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Deitz Dittrich

Life passed me by.. Or at least new engines.. LOL

19 posts in this topic

So, the other day I stopped and picked up a 12 pack of beverages, set up the heater in the garage and set to winterizing the boat. For those who have kept up with me, I got a new ride in July. A BassCat Puma with a Merc 250 Opti XS Racing Eng.. For the last 15 years I have owned a boat, I have always done the winterizing. It started with a 35 horse Force, then a Merc 175, Then a Jonson 150... Life was always good. Took me about an hour maybe a little more, probably a little less..

So, cracked my first cold one, grabbed my lower unit pump, grabbed a regular screw driver, tilted the motor down.. AND... scratched my head.. There was no lower drain plug.?.?. I found the top plug, but no lower one?.. No big deal, the manual is in the house, sip of beer, I'll take the engine cover off, and fog the motor. Motor cover off, HOLY YOWZERS, look at all the pretty wires!!!! For the love of everything, where the BLEEP are the spark plugs? Scratch head, sip beer... look for lower unit drain hole again, look for spark plugs again... Sip beer, Look for Frakies Marine Phone number in phone book.. Back up truck, hook boat to truck.. Pull to Frankies!!!

THATS HOW YOU WINTERIZE NOW I GUESS...

I feel so dirty!

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LOL, you mean you didnt invite someone over to help you figure it out, and then they could invite someone else ..and then...=)

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So we all could have sipped beer and scratched out behinds.. Honestly, this thing looked more like a computer than it did a power engine.

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Deitz-

I've got an early 80s Johnson 60hp in the garage that still needs some work if you are really feeling lost. I'll even supply the 12 pack. smile

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Deitz-

I've got an early 80s Johnson 60hp in the garage that still needs some work if you are really feeling lost. I'll even supply the 12 pack. smile

What time should I come over? wink

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Deitz,

Could you help me with my 95 merc 40? wink

Bet you didn't open the manual either?

WW

PS I'll bet you'll be reading the manual soon enough. smile

PPS We did find a few walleye's on Vermilion but no smallie's the bite was tough the end of July.

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Gotta love how complicated these things have become. My 5 year old could have figured out where the spark plugs were on my 1984 Evinrude 90.

I had the same problem with my '08 Yamaha 75 (and probably only 1/2 as complicated as Deitz's beast of an engine). I looked for a good 2 or three minutes and finally realized they were hiding underneath a plastic shroud. Of course we want to first remove 8 screws to get to the spark plugs!

Also loved the fact that a standard gear oil pump does not fit a yamaha lower unit. You need to get a Yamaha adapter. Of Course!

I remain determined not to pay the $200 the dealer charges for $50 worth of materials and an hour of my time. $150 buys a lot of beer...

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The only thing you did wrong was not spending more time in the man cave drinking beer. You at least could have finished that beer grabbed another and sipped on it as you pulled the prop to check for fishing line.

I don't blame you at all for taking it in. I heard all the horror stories about pulling plugs on Optimax motors. After buying mine the first thing I did was pull off the cowl. Oh my! You have a hard time even seeing some of the plugs. Now the only work I do is changing the lower unit lube and compressor filter.

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DD, I'm a pretty handy guy but I think I understand what you're going through. I've never been under the hood of an Opti but I've heard a few stories. At least you called Frankies before you hit beverage #10 and got the courage to "Give it a shot."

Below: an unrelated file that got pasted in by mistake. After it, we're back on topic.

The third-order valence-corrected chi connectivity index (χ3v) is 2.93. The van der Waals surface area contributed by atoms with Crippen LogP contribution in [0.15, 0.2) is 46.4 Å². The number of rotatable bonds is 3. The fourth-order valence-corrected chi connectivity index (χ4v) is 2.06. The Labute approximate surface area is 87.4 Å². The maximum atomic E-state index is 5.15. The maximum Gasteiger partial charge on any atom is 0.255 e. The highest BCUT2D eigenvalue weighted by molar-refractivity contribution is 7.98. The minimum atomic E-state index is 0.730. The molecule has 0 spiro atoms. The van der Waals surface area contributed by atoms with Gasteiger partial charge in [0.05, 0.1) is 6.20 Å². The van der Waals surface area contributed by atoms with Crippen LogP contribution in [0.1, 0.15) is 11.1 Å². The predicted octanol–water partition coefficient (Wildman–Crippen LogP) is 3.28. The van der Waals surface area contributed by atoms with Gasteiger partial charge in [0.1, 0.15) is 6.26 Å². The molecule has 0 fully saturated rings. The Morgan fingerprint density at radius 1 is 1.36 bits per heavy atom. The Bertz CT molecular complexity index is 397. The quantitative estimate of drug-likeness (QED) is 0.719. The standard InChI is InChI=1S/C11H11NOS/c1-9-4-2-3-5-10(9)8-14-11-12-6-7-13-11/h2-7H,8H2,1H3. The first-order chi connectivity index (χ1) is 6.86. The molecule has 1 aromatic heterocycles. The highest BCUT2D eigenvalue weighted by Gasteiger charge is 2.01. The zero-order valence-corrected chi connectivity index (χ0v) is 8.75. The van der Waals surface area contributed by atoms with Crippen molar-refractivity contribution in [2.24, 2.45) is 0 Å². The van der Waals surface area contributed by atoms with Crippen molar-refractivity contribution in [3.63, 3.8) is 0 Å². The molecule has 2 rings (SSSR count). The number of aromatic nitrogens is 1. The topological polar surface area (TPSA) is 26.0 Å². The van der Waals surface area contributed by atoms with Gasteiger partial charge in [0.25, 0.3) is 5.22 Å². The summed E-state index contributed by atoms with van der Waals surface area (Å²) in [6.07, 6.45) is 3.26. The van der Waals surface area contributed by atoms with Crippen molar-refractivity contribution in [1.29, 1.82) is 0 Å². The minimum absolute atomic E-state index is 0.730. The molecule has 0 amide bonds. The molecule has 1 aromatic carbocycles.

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"At least you called Frankies before you hit beverage #10 and got the courage to "Give it a shot."

Man !! Now that would have been a story!!!! grin

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dude, its not even worth messing around with!

The reason that i say that, is becuase thats alot of money on your hands, i mean, beer is like 10 bucks for a 12 pack ya know!! smile

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Wait a second here, back this thread up to the begining. You have a heated garage, your boat is in it and you only had a 12 pack and you where alone? This is exactly where things started going wrong. If you check the fine print in the man book it clearly states this is a two man job and the wife must be out of town.

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Wait a second here, back this thread up to the begining. You have a heated garage, your boat is in it and you only had a 12 pack and you where alone? This is exactly where things started going wrong. If you check the fine print in the man book it clearly states this is a two man job and the wife must be out of town.

I must have an outdated man book, mine calls for 3 guys, the third just stands there while the other two do the work usually reserved for the nosey neighbor you never talk to.

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Dude, get the updated version. I believe it's Rev # MB-10W40.

It clearly states that the nosey neighbor does not have to be allowed in the garage during quality time with the fellas, unless he brings enough beer for eveyone and some left over.

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You should have kept sippin'. You're a Bemidji State graduate, I am sure after an adequate number of sips you would have had it all figure out. grin

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Dude, get the updated version. I believe it's Rev # MB-10W40.

It clearly states that the nosey neighbor does not have to be allowed in the garage during quality time with the fellas, unless he brings enough beer for eveyone and some left over.

Man, I have to get the newer book too, mine has nothing about the nosey neighbor. grin

Boy, do we need some ice.

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  • Posts

    • I have fished for trout in my home waters for fifty-five years. The places I call home are the waters of the Wisconsin driftless area. Trout are my favorite species to chase. The trout of my waters have fluctuated over my more than a half century of fishing. Trout are instinctual creatures.  The big wily brown trout are my quarry.  They are portrayed as superior entities when in fact they have a brain the size of a pea. Do you want the keys to the castle?   I have seen many trends and fads come and go in the trout world.  This fancy rod and that special fly have cycled through a dozen times in my lifetime. Anglers come and go and so do the latest new fangled trends.  The constants in the trout world are the seasons and good old Mother Nature.  If you want a real leg up on those trout you should pay attention to the seasons and the changes they cause in the trout’s environment.     The weather in Wisconsin can be a harsh mistress.  The extremes are the norm here.  We could have twenty inches of snow on the ground and below zero temperatures and what seems like a blink of the eye in Wisconsin it changes.  The snow could melt and the next time you go fishing it could be radically different.  You need to roll with the seasonal changes and modify the way you fish and where you fish.